Sunday, July 29, 2012


It's not that I'm suddenly getting sucked into the hype – for that I lack live TV – but it's the first weekend of the Olympics and some words are in order. I managed to watch the opening ceremony yesterday, one day later but in all its high-definition glory and uninterrupted by commercial breaks. My thanks go out to the BBC and to the license fee payers (who, as a reward for their financial sacrifice, get to watch live TV).

I can't remember watching an opening ceremony before. I might have, as a kid, but it didn't leave a lasting memory. This one might pass into oblivion as well, but that would be a shame. It was a remarkable show. The British are known to be quirky and to have their very own, rather different humor. It showed. If I had to give the ceremony a leitmotif in two sentences, it would be: This is who we are. Get on with it. (If I had to do it in one, I would replace the full stop with a semicolon.)

Some parts were odder than others. The hospital beds and the actual nurses and doctors dancing about in a celebration of the National Health Service – who came up with that? The NHS is a national treasure, much like the Queen, but what is it doing in an Olympic opening ceremony? Who in the world could connect with this? You might not, so I will enlighten you.

The NHS is the best health service I have encountered. Once you've registered with a local general practitioner, she'll see you and help you when something is wrong, within days in my experience. I don't remember ever showing my insurance card and I've certainly never paid a penny. Substantial sums are deducted from my salary every month, but when it matters, it's peace of mind. When you have to see a doctor, that's priceless.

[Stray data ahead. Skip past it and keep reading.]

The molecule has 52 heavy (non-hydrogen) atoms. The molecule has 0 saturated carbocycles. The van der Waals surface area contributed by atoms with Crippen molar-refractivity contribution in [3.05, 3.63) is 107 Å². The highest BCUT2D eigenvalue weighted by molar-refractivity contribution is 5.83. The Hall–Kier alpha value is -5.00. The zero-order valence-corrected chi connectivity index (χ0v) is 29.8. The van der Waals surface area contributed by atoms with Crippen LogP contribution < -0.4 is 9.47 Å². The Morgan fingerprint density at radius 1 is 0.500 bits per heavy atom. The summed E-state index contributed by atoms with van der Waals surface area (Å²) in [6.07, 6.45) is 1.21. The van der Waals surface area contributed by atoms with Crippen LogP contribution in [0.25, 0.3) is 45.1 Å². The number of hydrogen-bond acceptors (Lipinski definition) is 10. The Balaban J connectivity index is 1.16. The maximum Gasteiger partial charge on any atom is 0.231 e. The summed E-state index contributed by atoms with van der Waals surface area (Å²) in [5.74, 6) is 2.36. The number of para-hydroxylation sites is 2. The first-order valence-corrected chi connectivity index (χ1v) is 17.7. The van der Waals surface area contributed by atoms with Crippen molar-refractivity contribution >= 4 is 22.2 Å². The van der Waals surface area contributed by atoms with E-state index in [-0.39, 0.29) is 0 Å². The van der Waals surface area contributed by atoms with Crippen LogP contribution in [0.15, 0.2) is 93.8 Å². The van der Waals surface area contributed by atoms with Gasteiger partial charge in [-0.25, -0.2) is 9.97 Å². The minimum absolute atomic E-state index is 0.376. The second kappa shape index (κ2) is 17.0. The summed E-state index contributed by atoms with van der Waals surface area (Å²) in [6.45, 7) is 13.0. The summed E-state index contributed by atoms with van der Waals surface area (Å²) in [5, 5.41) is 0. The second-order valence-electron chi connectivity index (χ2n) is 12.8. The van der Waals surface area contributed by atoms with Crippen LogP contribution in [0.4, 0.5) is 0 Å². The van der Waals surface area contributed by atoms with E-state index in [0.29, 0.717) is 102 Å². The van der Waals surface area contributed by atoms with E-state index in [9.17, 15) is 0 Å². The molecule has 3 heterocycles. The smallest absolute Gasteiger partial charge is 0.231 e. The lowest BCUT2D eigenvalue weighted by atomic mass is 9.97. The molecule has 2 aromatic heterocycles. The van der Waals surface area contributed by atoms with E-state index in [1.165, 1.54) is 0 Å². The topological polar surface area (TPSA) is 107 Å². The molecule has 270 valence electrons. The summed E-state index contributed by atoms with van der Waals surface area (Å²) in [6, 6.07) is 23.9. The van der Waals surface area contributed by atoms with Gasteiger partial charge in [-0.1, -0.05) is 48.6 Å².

With a wild mashup of the last few decades of popular culture, in movie and music, the show bit of the ceremony ended and the pageant of the nations started. I started ironing shirts and pants at this point, knowing that the parade would go on for hours and not offer the same density of visual excitement as the first part. Some things caught my attention nevertheless.

Never mind the chests, bare and oily, of many Pacific Islanders and the colorful kit of most Africans, the award for most outstanding dress must go to the Czech. They helped the British make fun of themselves – a national pastime and one of the overarching themes of the ceremony – by waltzing into the stadium in Wellingtons.

Much has been made of the fact that, for the first time ever, no team excludes women on the base of their gender. What was even more striking was that the majority of the teams were led by female competitors, though none waved the flag like Hoy the Hulk, with one hand and no effort. But even Chris Hoy couldn't top the Kenyan flag bearer, a white dude in front of an all-black team.

Friday, July 27, 2012

lighting the fire

This morning, listening to Radio 4, I was reminded of the second big event of the Olympics. This morning, at precisely twelve minutes past eight, all church bells in the country would be rung and everyone was asked to join in, be it with bicycle bells, neighbors' door bells or car horns.